The Crop Circles of Colorado and Kansas
After a bumpy and nerve wracking take off out of the Denver Megalopololis...er, International Airport, I noticed verdant green circles interspersing the dry brown floor of the Front Range. These green circles of varying sizes were farm crops where large irrigation devices on wheels water in a circular direction. As headed eastward over Kansas I thought that somewhere down there was fellow NCPCR writer Mike Smith. As we changed headings southward the Mississippi River with its barges came into view. We would pass over St. Louis and Nashville before beginning our final descent into Atlanta.

I'm Goin' Back to the Gator Country
Once the ground came closer in Atlanta I smiled from ear to ear--I was back home in my beloved South. And below was that lush southern forest with its tall trees and its red clay; bit by bit we're getting closer to Florida. After a rush through terminals at Atlanta, my wife and I were on the last leg of our journey. The Delta MD-88 flight to Tampa was flawless.

Florida's Magnificent Mountains
Bet you didn't know that the most magnificent mountains in the country are in the Sunshine State! Those mountains are the cumulonimbus clouds that are a part of the Florida skyscape in the summer. Through their rain they nourish our lakes, rivers and aquifers--they keep this part of the world from being a desert that would make the Front Range look like a bread basket by comparison. Yes, these magnificent mountains rise up between 40,000 to 80,000 feet and contain incredible energy. From the air these mobile mountains were hovering over Orlando while we were on our final descent into Tampa. With the pink columns of cloud to the east, and the Interbay peninsula below us, my wife cheerfully raised her hand and said; "Wave to Nolan!" as we neared Gandy Boulevard. (I saw that!--Nolan)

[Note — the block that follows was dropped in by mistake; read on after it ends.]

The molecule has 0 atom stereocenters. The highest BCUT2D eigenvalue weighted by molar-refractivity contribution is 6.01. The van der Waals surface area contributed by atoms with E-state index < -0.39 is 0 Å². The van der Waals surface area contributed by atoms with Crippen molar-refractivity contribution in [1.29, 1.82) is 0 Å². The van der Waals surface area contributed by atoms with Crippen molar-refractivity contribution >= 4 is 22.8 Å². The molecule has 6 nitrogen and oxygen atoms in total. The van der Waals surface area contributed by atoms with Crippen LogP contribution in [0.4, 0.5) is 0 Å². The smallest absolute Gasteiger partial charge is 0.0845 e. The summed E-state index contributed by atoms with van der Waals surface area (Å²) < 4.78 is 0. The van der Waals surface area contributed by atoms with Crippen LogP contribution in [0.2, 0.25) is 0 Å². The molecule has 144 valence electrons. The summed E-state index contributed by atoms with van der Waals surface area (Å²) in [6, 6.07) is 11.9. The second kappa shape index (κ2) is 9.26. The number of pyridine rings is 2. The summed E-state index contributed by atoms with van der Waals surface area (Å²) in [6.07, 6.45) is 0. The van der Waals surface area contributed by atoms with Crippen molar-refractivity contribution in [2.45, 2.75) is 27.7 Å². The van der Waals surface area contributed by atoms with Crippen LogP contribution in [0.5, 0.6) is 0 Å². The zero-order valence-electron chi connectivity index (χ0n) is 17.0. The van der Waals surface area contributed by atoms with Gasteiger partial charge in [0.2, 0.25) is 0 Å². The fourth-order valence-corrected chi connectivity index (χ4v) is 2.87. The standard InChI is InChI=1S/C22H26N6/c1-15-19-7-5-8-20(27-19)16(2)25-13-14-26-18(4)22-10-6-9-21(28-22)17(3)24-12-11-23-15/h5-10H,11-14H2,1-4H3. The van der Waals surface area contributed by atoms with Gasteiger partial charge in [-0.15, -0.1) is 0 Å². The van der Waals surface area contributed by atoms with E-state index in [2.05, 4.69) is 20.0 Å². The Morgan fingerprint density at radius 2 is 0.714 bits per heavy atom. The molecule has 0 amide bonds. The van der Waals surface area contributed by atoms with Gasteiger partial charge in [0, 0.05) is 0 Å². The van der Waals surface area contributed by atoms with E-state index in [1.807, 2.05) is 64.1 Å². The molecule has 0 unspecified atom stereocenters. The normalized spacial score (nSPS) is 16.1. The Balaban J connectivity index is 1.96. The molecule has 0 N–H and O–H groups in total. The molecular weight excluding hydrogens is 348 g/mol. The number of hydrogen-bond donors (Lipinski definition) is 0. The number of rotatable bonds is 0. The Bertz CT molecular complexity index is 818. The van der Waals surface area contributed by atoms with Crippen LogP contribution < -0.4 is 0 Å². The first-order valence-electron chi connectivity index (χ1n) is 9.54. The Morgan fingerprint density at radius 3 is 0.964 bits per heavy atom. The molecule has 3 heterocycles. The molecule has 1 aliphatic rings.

The Magic Is Back
Although I enjoyed the "dry" heat and cold of Colorado, it was great to get back home to the beginning of the rainy season of Florida. The smell of the land, the lushness of the landscape all filled my senses with the magic that is Florida. In addition I would find out that Tom Bowles was back among the living (See PCR # 114.---N)--a wondrous magic in itself. Colorado is a beautiful state, but there is a unique magic to this State and to the crazed fan community that is an essential part of it. (Of course, I couldn't agree more.--N)

"La Floridiana" is ©2002 by William Moriaty.  Webpage design and all graphics herein are creations of Nolan B. Canova.  All contents of Nolan's Pop Culture Review are ©2002 by Nolan B. Canova.